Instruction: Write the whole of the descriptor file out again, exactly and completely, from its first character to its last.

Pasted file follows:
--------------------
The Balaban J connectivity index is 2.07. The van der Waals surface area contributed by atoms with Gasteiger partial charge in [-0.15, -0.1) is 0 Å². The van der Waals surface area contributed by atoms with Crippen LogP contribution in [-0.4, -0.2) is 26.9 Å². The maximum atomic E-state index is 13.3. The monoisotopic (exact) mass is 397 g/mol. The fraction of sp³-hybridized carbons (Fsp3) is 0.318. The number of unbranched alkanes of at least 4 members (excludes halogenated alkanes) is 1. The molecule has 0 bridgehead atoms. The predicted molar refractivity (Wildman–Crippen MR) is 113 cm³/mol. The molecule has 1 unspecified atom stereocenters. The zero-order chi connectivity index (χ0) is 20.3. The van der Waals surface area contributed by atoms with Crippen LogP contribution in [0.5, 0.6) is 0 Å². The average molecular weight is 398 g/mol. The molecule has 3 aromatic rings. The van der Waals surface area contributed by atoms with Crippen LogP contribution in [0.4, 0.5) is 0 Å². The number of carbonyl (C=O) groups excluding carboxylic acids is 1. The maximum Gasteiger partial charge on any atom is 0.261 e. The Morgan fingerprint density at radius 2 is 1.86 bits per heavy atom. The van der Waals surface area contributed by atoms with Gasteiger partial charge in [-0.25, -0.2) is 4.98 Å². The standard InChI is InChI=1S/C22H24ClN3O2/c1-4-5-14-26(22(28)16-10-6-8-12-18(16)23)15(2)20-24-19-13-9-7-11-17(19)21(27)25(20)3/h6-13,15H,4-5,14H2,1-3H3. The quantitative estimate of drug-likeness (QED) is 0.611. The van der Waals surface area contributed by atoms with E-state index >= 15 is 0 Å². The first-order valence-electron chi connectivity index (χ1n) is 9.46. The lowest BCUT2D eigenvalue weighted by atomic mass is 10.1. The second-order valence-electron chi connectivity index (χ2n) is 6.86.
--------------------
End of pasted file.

The Balaban J connectivity index is 2.07. The van der Waals surface area contributed by atoms with Gasteiger partial charge in [-0.15, -0.1) is 0 Å². The van der Waals surface area contributed by atoms with Crippen LogP contribution in [-0.4, -0.2) is 26.9 Å². The maximum atomic E-state index is 13.3. The monoisotopic (exact) mass is 397 g/mol. The fraction of sp³-hybridized carbons (Fsp3) is 0.318. The number of unbranched alkanes of at least 4 members (excludes halogenated alkanes) is 1. The molecule has 0 bridgehead atoms. The predicted molar refractivity (Wildman–Crippen MR) is 113 cm³/mol. The molecule has 1 unspecified atom stereocenters. The zero-order chi connectivity index (χ0) is 20.3. The van der Waals surface area contributed by atoms with Crippen LogP contribution in [0.5, 0.6) is 0 Å². The average molecular weight is 398 g/mol. The molecule has 3 aromatic rings. The van der Waals surface area contributed by atoms with Crippen LogP contribution in [0.4, 0.5) is 0 Å². The number of carbonyl (C=O) groups excluding carboxylic acids is 1. The maximum Gasteiger partial charge on any atom is 0.261 e. The Morgan fingerprint density at radius 2 is 1.86 bits per heavy atom. The van der Waals surface area contributed by atoms with Gasteiger partial charge in [-0.25, -0.2) is 4.98 Å². The standard InChI is InChI=1S/C22H24ClN3O2/c1-4-5-14-26(22(28)16-10-6-8-12-18(16)23)15(2)20-24-19-13-9-7-11-17(19)21(27)25(20)3/h6-13,15H,4-5,14H2,1-3H3. The quantitative estimate of drug-likeness (QED) is 0.611. The van der Waals surface area contributed by atoms with E-state index >= 15 is 0 Å². The first-order valence-electron chi connectivity index (χ1n) is 9.46. The lowest BCUT2D eigenvalue weighted by atomic mass is 10.1. The second-order valence-electron chi connectivity index (χ2n) is 6.86.